Gen Z should avoid remote work for professional, romantic success
LONDON, UNITED KINGDOM — Scott Galloway, a marketing professor at NYU Stern and podcast host, has made controversial statements suggesting that Gen Z should never work from home if they desire success in their professional and romantic lives.
At the Wall Street Journal’s CEO Council Summit, Galloway advised young people to spend minimal time at home, claiming that time spent outside the house is inversely correlated with success.
“Home is for seven hours of sleep, and that’s it. The amount of time you spend at home is inversely correlated to your success professionally and romantically. You need to be out of the house,” he stated.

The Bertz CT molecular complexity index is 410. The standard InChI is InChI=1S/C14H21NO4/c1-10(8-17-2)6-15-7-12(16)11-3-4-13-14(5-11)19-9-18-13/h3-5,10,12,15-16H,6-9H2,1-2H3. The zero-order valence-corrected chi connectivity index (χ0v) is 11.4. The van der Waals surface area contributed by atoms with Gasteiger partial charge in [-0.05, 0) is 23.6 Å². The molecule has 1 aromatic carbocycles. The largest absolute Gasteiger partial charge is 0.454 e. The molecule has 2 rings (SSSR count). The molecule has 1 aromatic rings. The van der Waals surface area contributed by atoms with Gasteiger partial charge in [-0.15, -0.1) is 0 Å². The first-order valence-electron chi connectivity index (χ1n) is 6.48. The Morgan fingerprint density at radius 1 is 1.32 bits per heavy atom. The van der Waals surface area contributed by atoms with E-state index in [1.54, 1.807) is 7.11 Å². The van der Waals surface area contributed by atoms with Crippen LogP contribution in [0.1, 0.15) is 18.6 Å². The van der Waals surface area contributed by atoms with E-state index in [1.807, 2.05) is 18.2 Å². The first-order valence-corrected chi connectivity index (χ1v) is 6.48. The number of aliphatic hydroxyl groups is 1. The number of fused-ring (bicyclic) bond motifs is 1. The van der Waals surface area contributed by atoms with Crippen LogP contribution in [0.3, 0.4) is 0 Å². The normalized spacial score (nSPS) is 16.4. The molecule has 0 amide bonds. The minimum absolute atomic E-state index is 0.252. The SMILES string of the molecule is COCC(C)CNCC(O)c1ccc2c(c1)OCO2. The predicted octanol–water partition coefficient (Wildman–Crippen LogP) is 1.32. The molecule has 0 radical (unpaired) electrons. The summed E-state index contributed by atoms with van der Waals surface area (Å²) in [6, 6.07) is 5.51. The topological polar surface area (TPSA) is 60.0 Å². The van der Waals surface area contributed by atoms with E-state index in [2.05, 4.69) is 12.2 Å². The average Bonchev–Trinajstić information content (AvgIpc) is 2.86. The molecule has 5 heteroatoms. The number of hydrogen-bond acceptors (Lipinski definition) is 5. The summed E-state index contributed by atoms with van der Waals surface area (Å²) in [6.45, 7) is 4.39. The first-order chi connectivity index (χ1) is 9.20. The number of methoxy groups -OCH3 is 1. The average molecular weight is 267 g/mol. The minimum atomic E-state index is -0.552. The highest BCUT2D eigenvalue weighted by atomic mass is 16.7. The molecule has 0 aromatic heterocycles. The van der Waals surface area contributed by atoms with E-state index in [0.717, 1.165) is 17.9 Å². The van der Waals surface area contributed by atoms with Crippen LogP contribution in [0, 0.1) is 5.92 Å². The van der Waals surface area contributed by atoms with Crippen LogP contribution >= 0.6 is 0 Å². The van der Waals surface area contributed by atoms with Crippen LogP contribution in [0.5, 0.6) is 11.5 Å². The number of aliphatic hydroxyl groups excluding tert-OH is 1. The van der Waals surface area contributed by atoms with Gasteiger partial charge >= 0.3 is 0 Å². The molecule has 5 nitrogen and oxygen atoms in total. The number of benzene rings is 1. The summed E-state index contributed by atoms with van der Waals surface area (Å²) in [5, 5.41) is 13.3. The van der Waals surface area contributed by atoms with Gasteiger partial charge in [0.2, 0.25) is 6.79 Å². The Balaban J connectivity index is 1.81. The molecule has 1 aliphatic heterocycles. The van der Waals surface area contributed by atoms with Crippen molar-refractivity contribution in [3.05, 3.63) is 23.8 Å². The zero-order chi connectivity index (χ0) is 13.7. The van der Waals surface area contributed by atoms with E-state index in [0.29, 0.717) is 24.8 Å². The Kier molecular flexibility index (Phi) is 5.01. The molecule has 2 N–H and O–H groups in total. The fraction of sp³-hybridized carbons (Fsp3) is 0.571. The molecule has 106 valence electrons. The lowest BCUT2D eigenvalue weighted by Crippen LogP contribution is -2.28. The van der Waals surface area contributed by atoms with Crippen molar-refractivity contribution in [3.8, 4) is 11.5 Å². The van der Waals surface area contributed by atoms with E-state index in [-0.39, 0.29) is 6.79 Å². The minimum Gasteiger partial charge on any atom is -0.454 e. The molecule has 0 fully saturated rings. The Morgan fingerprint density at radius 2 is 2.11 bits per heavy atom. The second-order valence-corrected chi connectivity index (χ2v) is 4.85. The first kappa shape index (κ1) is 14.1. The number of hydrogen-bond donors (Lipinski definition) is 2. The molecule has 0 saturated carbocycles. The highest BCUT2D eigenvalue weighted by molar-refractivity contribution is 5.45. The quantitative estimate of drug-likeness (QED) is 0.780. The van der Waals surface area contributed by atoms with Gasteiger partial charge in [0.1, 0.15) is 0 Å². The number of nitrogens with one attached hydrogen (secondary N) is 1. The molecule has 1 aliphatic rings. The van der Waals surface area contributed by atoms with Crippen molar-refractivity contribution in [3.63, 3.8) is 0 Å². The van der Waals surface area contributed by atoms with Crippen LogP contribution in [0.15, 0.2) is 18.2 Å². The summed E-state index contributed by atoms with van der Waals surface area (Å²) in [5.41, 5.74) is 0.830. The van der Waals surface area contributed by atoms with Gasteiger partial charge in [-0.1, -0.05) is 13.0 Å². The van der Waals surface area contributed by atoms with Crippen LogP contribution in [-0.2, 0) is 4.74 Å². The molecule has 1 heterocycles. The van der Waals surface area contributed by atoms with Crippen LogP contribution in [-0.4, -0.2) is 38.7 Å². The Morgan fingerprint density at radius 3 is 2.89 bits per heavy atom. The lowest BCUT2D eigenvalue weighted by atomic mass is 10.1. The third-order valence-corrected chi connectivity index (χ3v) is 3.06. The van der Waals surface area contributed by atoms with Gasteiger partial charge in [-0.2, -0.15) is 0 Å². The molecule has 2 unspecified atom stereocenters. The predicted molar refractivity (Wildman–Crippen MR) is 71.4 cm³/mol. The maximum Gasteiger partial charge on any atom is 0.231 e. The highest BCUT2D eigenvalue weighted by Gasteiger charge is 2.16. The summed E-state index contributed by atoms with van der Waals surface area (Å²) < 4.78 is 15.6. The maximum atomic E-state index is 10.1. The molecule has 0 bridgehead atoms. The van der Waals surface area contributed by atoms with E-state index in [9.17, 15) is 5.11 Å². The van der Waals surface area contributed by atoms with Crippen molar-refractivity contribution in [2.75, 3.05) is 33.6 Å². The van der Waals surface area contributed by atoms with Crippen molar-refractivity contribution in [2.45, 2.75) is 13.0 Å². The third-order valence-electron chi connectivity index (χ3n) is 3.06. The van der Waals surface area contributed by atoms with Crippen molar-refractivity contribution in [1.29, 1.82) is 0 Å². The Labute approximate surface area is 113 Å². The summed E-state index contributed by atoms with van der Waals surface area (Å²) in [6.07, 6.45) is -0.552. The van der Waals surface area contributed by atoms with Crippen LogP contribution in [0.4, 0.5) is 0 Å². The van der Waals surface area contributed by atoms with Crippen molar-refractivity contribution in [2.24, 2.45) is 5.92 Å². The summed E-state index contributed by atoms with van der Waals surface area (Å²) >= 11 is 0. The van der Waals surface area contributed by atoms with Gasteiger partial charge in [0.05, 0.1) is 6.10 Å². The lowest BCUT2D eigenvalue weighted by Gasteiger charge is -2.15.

He also dismissed the notion of work-life balance, advocating for a 110% effort level and sharing his personal experience of dedicating decades solely to work.
“If you expect to be in the top 10% economically, much less the top 1%, buck up. Two decades plus of nothing but work, that’s my experience,” he added.
Galloway’s remarks align with other high-profile figures in the corporate world who argue that remote work may hinder career advancement.
Some companies, such as JPMorgan and Apple, have warned of potential penalties for employees who do not comply with return-to-office orders. Other future-of-work experts are also touting the benefits of returning to the office for millennial and Gen Z workers.
However, experts highlight that remote work can offer benefits and performance boosts, challenging the assumption that all collaboration must be in person.
Others say effective communication, goal alignment, and trust-building are the keys to fostering successful remote careers.